How is Customer Care becoming an essential part of Social Media Management?

29th Jun 2022


By now we’re all accustomed to brands using social media not only as a channel to shout ‘BUY NOW’ but to further extend customer relationships.

Whether it’s through engaging content, building online communities, or responding to customer service enquiries – customer care has become a core part of modern social media management. Considering that around 67% of consumers use social media networks like Twitter & Facebook to find resolutions to their customer service issues.

The fact is that a lot of users, especially younger generations, use social media as the go-to contact point with brands.

Maybe it’s getting a reply under a comment you left or sending a tweet asking about your lost delivery and getting it sorted out right there and then – top-performing brands listen, and people love them for it (getting an answer to a complaint on social media increases customer advocacy by up to 25%).

And if you’re already running social media accounts, as a business, and aren’t utilising social customer care – you’re only missing out.

So, what is customer care? How does it differ from customer service? Why is it worth investing in? And how can you implement it?

What is Customer Care?

Customer care – is a proactive way a brand can take care of their customers’ needs. As well as forming an emotional connection. Built with the brand/community before, during, and after purchasing.

Whether it’s through social media replies, educative content, or interactions in brick-and-mortar stores. It can be considered as a part of customer service, but not limited to.

Not only that but customer care shouldn’t be reduced to metrics on a report. It’s about doubling down on customers’ needs, doing that extra bit before a customer reaches out.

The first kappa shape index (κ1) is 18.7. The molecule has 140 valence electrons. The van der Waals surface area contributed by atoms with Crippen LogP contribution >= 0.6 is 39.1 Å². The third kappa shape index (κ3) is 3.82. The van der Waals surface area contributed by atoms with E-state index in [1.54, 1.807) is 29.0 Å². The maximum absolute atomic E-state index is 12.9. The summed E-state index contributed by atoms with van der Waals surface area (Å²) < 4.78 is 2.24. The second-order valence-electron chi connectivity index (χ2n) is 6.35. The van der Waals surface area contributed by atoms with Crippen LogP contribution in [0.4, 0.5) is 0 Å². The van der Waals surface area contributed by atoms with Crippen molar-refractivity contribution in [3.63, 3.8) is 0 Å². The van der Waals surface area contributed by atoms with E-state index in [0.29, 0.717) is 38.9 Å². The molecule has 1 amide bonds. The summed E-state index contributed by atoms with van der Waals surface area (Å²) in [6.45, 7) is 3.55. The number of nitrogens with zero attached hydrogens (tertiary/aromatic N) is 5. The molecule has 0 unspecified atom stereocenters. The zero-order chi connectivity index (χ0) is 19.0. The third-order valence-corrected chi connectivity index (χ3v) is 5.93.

Customer Care vs Customer Service

Even though social customer service and social customer care are often put as the ‘same’ term – there’re some significant differences between them.

Customer care is when a brand builds genuine emotional connections with its user base. Whilst customer service defines what help/advice a customer gets when enquiring for it.

In other words, customer service is a part of any customer-facing business – usually dealing with various questions/difficulties regarding products or services. E.g., a missing parcel, software not working, wrong direct debit charge, etc.

On the other hand, customer care pays much more emphasis on one-to-one relationships. It’s a proactive method of meeting your target audience’s needs. Whether it’s consistently educating your customers, interacting with them, or offering something personalised.

The KEY difference is that customer care works before a customer contacts the business, while customer service is exactly for when a customer contacts the business.

The Benefits of Social Customer Care

Now that we’ve covered the difference between social customer service and social customer care – what value can social customer care tactics bring to your business?

Stronger customer loyalty

Positive interactions with your customer base make them trust the brand and in turn become more loyal. Of course, there are nuances, as with most things in digital marketing, but by consistently displaying customer care – you’re guaranteed results.

It can lead to more revenue once your user base becomes repeating customers. Increase the referrals through word of mouth, raise customer retention, and even help you drive your business forward.

Additionally, if people believe in a brand, they want to see it succeed – which will open the gates for more customer feedback and first-party data.